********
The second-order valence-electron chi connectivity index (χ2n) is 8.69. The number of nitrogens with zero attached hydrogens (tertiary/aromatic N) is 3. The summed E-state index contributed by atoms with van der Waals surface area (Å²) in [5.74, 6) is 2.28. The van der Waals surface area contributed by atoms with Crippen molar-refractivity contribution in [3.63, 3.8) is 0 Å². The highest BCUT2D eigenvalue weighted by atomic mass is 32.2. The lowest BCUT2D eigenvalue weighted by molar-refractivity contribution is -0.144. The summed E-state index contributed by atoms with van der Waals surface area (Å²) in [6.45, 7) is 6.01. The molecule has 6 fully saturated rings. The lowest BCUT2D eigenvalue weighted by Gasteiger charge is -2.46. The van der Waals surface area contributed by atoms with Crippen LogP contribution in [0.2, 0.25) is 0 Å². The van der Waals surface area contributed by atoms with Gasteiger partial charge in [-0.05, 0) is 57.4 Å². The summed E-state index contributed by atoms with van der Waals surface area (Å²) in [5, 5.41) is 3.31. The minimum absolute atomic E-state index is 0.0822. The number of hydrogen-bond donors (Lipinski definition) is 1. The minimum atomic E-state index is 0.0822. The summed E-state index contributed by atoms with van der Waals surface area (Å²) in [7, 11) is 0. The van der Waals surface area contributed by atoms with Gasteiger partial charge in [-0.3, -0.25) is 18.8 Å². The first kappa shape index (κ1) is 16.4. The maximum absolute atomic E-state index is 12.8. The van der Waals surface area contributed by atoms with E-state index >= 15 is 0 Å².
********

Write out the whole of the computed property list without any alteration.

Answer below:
The second-order valence-electron chi connectivity index (χ2n) is 8.69. The number of nitrogens with zero attached hydrogens (tertiary/aromatic N) is 3. The summed E-state index contributed by atoms with van der Waals surface area (Å²) in [5.74, 6) is 2.28. The van der Waals surface area contributed by atoms with Crippen molar-refractivity contribution in [3.63, 3.8) is 0 Å². The highest BCUT2D eigenvalue weighted by atomic mass is 32.2. The lowest BCUT2D eigenvalue weighted by molar-refractivity contribution is -0.144. The summed E-state index contributed by atoms with van der Waals surface area (Å²) in [6.45, 7) is 6.01. The molecule has 6 fully saturated rings. The lowest BCUT2D eigenvalue weighted by Gasteiger charge is -2.46. The van der Waals surface area contributed by atoms with Crippen LogP contribution in [0.2, 0.25) is 0 Å². The van der Waals surface area contributed by atoms with Gasteiger partial charge in [-0.05, 0) is 57.4 Å². The summed E-state index contributed by atoms with van der Waals surface area (Å²) in [5, 5.41) is 3.31. The minimum absolute atomic E-state index is 0.0822. The number of hydrogen-bond donors (Lipinski definition) is 1. The minimum atomic E-state index is 0.0822. The summed E-state index contributed by atoms with van der Waals surface area (Å²) in [7, 11) is 0. The van der Waals surface area contributed by atoms with Gasteiger partial charge in [-0.3, -0.25) is 18.8 Å². The first kappa shape index (κ1) is 16.4. The maximum absolute atomic E-state index is 12.8. The van der Waals surface area contributed by atoms with E-state index >= 15 is 0 Å².